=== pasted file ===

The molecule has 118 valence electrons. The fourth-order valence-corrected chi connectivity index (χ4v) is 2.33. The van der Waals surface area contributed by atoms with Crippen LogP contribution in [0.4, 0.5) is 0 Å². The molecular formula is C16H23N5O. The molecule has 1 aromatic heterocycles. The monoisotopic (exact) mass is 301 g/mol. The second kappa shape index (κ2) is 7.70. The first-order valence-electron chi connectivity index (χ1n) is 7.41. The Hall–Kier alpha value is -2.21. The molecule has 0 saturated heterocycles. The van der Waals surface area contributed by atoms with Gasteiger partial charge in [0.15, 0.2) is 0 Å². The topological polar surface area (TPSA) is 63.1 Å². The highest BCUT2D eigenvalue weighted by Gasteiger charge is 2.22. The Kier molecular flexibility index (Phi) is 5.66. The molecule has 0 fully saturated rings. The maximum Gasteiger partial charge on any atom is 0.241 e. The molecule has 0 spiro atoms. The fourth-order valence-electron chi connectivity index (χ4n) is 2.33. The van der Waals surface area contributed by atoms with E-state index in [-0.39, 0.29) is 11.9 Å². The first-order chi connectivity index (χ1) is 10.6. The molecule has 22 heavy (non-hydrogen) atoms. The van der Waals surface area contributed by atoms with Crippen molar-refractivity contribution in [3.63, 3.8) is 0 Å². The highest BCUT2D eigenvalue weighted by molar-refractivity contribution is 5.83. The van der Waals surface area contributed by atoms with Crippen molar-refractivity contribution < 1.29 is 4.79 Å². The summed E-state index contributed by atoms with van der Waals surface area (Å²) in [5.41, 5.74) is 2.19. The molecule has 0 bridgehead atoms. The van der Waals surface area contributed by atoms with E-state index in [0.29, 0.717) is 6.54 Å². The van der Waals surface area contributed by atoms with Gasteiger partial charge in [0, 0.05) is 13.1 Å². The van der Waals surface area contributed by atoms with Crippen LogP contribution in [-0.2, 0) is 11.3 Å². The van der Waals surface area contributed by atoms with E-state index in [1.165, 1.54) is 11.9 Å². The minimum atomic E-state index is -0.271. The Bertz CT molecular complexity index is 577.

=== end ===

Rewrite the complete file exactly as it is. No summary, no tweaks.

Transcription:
The molecule has 118 valence electrons. The fourth-order valence-corrected chi connectivity index (χ4v) is 2.33. The van der Waals surface area contributed by atoms with Crippen LogP contribution in [0.4, 0.5) is 0 Å². The molecular formula is C16H23N5O. The molecule has 1 aromatic heterocycles. The monoisotopic (exact) mass is 301 g/mol. The second kappa shape index (κ2) is 7.70. The first-order valence-electron chi connectivity index (χ1n) is 7.41. The Hall–Kier alpha value is -2.21. The molecule has 0 saturated heterocycles. The van der Waals surface area contributed by atoms with Gasteiger partial charge in [0.15, 0.2) is 0 Å². The topological polar surface area (TPSA) is 63.1 Å². The highest BCUT2D eigenvalue weighted by Gasteiger charge is 2.22. The Kier molecular flexibility index (Phi) is 5.66. The molecule has 0 fully saturated rings. The maximum Gasteiger partial charge on any atom is 0.241 e. The molecule has 0 spiro atoms. The fourth-order valence-electron chi connectivity index (χ4n) is 2.33. The van der Waals surface area contributed by atoms with E-state index in [-0.39, 0.29) is 11.9 Å². The first-order chi connectivity index (χ1) is 10.6. The molecule has 22 heavy (non-hydrogen) atoms. The van der Waals surface area contributed by atoms with Crippen molar-refractivity contribution in [3.63, 3.8) is 0 Å². The highest BCUT2D eigenvalue weighted by molar-refractivity contribution is 5.83. The van der Waals surface area contributed by atoms with Crippen molar-refractivity contribution < 1.29 is 4.79 Å². The summed E-state index contributed by atoms with van der Waals surface area (Å²) in [5.41, 5.74) is 2.19. The molecule has 0 bridgehead atoms. The van der Waals surface area contributed by atoms with E-state index in [0.29, 0.717) is 6.54 Å². The van der Waals surface area contributed by atoms with Gasteiger partial charge in [0, 0.05) is 13.1 Å². The van der Waals surface area contributed by atoms with Crippen LogP contribution in [-0.2, 0) is 11.3 Å². The van der Waals surface area contributed by atoms with E-state index in [1.165, 1.54) is 11.9 Å². The minimum atomic E-state index is -0.271. The Bertz CT molecular complexity index is 577.